Some research into copy-cat crime additionally provides no evidence of a criminalization effect from the media as a cause (Milgram).
The media alone cannot turn a law-abiding individual into a criminal one nor a nonviolent youth into a violent one. In sum, individual and national violence cannot be blamed primarily on the media, and violence-reducing policies directed only at the media will have little effect. The latter argument that the media have limited to no effect on levels of social violence is structured both in posture and approach to the tobacco industrys response to research linking smoking to lung cancer and it rings just as hollow. The arguments basic approach is to expound inherent weaknesses in the various methodologies of the media-violence research and to trumpet the lack of evidence of strong, direct effects, while ignoring the persistent pattern of positive findings.
... negative effects of TV and media, has manifest itself into violence, criminal behavior and other unacceptable conduct. Although as stated previously, violent movies ... ability to know right from wrong. A wide variety of factors determine a persons moral.Religion, culture, environment and society all ... would we be able to see a difference in social behavior? Can we then venture to say that although ...
Proponents of the nil effect point out that laboratory experiments are biased toward finding an effect. To isolate the effect of a single factor, in this case the media, and observe a rare social behavior, namely violence, experiments must exaggerate the link between media and aggression and create a setting that will elicit violent behavior. They therefore argue that all laboratory research on the issue is irrelevant. No effects proponents lastly argue that while society reinforces some behaviors shown in the media such as that found in commercials, it does not condone or reinforce violence and, therefore, a violence-enhancing effect should not be expected (a view discussed in Smoking Out the Critics, a 1984 Society article [21:36-40] by A. Wurtzel and G. Lometti).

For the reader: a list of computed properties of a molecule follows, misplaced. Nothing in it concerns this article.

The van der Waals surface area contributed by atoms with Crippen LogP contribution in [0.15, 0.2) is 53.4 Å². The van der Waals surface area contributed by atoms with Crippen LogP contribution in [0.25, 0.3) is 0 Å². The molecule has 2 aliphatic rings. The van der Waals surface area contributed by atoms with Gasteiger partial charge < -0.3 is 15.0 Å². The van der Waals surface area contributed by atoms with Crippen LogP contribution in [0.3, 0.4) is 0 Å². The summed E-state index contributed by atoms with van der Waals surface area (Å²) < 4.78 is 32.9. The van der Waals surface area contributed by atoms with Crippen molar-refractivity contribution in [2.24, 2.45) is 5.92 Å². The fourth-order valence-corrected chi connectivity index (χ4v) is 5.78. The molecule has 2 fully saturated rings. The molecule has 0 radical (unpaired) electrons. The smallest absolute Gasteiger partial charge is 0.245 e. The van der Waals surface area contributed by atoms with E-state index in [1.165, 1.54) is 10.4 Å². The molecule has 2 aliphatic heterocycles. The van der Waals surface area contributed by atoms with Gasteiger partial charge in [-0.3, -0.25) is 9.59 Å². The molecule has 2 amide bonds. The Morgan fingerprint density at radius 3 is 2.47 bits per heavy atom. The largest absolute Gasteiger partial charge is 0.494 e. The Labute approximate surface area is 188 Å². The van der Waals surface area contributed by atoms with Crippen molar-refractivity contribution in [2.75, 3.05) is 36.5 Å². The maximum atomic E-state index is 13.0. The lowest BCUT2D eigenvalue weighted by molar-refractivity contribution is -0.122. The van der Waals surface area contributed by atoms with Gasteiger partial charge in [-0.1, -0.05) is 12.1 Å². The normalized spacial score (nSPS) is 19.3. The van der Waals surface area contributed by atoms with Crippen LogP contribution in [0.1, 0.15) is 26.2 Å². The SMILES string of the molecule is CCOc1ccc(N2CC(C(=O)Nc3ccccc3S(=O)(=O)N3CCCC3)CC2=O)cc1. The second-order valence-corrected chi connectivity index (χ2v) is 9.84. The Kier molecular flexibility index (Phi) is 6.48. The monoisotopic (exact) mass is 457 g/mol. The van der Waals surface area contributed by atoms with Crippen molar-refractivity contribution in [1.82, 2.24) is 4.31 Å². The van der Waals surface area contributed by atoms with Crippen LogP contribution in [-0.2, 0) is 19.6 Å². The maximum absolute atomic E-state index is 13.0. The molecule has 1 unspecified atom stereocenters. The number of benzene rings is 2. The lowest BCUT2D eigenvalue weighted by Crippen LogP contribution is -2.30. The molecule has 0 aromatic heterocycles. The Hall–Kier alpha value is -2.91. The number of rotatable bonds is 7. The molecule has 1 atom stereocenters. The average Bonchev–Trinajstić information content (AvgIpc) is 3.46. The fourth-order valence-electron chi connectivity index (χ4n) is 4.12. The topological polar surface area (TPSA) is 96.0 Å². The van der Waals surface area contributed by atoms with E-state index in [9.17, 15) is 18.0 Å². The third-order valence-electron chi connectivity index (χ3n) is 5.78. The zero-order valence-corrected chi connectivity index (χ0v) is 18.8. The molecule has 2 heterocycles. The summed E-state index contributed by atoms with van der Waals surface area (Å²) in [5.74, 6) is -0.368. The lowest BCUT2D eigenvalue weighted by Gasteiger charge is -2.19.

The key to media effects occurring in any particular instance, then, are the intermediate, interactive factors.
In terms of the media, there are numerous interactive factors that have been identified as conducive to generating aggressive effects. Among the many delineated in the research, a sample includes: reward or lack of punishment for the perpetrator, portrayal of violence as justified, portrayal of the consequences of violence in a way that does not stir distaste, portrayal of violence without critical commentary, the presence of live peer models of violence, and the presence of sanctioning adults (all discussed in Comstock’s Television in America).
Only unambiguous linking of violent behavior with undesirable consequences or motives by the media appears capable of inhibiting subsequent aggression in groups of viewers. media violence correlates as strongly with and is as causally related to the magnitude of violent behavior as any other social behavioral variable that has been studied. This reflects both the medias impact and our lack of knowledge about the etiology of violence. Because of the many individual and social factors that come into play in producing any social behavior, one should not expect to find more than a modest direct relationship between the media and violence.
... Hundreds of studies have linked exposure to media violence to violent real-life behavior in adolescents.The Effects of Television on Children Research has given ... a small town reported that time spent sleeping, at social gatherings outside the home, in conversation, in leisure ... an important in developing a strong understands of the social justice issues that surround our society.The second interview ...